I don’t know what it is about psychological thrillers, but I can’t get enough of them. There’s something about knowing that something terrible is lurking beneath the surface as you make your way through a story, always wondering, always guessing, always challenging yourself to make the conclusion first. This is exactly what reading Herman Koch’s The Dinner is like.
This bestselling book tells the story of kept secrets and forced appearances in the setting of a dinner at a high-end restaurant in Amsterdam. Paul Lohman, a former history teacher with a complicated past, meets with his brother, Serge Lohman, who is campaigning to be the next prime minister. Along with their wives, a tense dinner commences in which all participants try to both ignore and address the issue at hand: their children. Each family has a 15-year-old son who has been involved in a crime that has rocked the nation, but no one knows they are responsible yet. Except their parents.
This is the basic premise that got me interested in the book when I picked up and read the back cover in a bookstore. I was intrigued by the idea of a story being told over the course of a meal in a public restaurant, which seems to be the leading reason why people are drawn to the novel. What is especially interesting about Koch’s decision to tell the story in this way, is that this type of situation often happens in every type of place — what is it about discussing sensitive subjects in public that makes us think it will make everything okay? I’ve overheard breakups and custody battles, seen various arguments and witnessed many a thrown water glass. And why? The setting, as Paul continually points out the waiters, hostesses and other diners throughout the book, serves to heighten the drama and overall tense tone of the book, which I liked. When I began to read this book, I thought the threat came from Serge and his wife, when it actually lies in the people seated at nearby tables who could potentially overhear bits of their conversation.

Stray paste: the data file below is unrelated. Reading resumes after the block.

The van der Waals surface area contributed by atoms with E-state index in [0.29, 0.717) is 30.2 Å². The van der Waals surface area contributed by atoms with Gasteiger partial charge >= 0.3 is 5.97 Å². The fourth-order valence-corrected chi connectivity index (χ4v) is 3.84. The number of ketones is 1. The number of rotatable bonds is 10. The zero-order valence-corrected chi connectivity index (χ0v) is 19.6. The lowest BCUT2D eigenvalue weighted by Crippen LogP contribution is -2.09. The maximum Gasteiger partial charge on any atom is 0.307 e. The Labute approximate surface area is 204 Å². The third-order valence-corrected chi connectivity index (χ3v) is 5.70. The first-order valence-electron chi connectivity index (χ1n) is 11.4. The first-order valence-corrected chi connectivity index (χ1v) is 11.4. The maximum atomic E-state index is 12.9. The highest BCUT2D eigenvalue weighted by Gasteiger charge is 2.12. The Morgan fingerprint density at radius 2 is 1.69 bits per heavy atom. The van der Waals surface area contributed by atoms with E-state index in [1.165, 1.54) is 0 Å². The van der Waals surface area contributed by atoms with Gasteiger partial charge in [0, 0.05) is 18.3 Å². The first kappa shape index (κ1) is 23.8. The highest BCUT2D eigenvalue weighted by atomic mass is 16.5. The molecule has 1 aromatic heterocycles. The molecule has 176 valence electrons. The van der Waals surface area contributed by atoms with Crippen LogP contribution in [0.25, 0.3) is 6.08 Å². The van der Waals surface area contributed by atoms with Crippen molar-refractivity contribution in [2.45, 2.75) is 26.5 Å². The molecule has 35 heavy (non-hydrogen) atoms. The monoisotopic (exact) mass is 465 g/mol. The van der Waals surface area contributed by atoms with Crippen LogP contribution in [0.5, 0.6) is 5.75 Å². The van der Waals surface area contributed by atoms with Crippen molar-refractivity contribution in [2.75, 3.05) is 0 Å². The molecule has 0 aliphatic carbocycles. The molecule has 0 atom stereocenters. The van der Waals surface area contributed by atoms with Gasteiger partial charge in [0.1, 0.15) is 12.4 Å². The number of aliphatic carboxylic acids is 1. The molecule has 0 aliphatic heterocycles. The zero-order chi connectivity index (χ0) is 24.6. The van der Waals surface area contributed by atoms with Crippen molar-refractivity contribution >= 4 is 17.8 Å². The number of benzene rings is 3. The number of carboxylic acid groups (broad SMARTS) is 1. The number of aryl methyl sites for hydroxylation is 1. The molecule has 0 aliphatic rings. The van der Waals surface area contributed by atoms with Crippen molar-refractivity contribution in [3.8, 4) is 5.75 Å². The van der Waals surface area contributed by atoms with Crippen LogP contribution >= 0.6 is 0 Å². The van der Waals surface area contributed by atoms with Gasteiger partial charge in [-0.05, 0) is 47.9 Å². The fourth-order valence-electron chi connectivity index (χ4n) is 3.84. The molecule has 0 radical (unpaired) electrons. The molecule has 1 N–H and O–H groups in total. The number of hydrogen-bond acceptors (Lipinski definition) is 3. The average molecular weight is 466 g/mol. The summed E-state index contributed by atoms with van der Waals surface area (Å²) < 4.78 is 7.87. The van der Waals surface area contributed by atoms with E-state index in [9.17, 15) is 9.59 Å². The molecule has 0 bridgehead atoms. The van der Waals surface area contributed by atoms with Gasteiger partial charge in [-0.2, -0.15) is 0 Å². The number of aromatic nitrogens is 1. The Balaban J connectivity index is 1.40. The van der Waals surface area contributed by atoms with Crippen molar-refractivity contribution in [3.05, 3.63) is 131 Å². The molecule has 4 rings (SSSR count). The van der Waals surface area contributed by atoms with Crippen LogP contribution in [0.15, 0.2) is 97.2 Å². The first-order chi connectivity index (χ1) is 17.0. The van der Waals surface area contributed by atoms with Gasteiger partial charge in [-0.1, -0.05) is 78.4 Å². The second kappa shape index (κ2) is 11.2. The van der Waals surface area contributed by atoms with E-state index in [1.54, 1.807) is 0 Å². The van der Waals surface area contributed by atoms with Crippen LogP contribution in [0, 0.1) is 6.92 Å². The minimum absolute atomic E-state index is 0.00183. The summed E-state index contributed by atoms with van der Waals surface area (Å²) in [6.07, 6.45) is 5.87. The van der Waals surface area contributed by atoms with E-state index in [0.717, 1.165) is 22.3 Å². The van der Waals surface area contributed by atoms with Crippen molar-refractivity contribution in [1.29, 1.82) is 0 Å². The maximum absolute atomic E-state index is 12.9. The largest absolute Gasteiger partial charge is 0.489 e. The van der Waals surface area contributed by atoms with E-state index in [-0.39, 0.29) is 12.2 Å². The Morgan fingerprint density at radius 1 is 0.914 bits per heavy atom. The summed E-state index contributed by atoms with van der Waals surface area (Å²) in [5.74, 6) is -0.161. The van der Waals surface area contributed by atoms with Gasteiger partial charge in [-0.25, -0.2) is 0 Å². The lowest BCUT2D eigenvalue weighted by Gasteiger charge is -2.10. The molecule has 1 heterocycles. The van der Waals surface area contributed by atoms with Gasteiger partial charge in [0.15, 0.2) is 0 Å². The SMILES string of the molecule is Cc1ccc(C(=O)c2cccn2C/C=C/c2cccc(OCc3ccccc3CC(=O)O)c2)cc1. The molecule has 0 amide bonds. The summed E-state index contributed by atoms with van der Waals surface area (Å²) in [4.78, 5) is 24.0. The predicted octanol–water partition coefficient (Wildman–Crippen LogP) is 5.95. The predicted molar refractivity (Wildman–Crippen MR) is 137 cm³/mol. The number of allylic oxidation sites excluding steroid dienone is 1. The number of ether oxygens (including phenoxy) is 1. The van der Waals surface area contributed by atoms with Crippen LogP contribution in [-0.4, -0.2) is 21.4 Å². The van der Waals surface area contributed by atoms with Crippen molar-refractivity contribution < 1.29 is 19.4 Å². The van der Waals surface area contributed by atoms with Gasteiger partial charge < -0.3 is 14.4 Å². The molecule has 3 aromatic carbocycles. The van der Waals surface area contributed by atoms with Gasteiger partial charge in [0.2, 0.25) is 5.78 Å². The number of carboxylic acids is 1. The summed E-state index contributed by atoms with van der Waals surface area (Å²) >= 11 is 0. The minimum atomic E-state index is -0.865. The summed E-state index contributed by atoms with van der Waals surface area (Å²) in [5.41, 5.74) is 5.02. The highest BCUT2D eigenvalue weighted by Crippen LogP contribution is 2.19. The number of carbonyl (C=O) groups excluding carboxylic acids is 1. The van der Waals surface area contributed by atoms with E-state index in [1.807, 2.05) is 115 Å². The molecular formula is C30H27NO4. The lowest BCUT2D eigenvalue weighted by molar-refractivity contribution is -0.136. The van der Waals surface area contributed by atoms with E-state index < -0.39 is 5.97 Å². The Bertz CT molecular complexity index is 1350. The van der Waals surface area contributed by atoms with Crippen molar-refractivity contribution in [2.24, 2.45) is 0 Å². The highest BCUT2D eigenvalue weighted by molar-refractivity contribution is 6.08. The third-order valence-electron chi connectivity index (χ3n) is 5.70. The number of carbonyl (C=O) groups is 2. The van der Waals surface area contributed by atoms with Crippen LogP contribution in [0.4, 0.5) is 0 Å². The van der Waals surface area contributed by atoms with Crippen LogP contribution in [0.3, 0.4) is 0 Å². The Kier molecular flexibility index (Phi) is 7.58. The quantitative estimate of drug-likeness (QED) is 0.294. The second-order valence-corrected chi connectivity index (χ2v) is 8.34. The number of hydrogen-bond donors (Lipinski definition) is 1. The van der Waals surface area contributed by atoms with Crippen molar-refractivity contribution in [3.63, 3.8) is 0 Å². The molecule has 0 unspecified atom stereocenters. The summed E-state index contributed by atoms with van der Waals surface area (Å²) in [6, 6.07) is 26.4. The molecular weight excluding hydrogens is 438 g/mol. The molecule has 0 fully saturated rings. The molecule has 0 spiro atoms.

When we finally find out the crime the boys have committed, I was surprised. Koch paints it as the riled-up, mistaken actions of half-sober teenagers; yet, something dark still lurks. The way Koch reveals the situation and the possible explanations for certain happenings is a slow release, unfolding like the excruciatingly slow dinner Paul is forced to weather. While the ethical question at the heart of this book quietly whispered itself throughout the novel, it finally confronts the characters at the end while also revealing the true nature of each character in a snap moment. If your child committed a crime, would you turn them in? In the beginning, I believed Paul would be the one to suggest this very thing.
In the beginning, we are told of Serge and his headstrong, seemingly boorish and selfish mannerisms. But during the “Digestif” section, Paul’s discriminations melt away to reveal a diplomatic father attempting to do the right thing. And instead, we see the fierce mother in Claire and what she is willing to do to keep her family together after so much bad luck. I’ve read several reviews that say people love this book because they hate or cannot relate to any of the characters. To a certain extent, I agree. This is exactly the reason I love authors like Gillian Flynn — they write realistic, flawed characters and nobody is Disney princess perfect. Koch has definitely employed this technique in his writing, and while I couldn’t really relate to any of the characters, I did find myself liking Claire.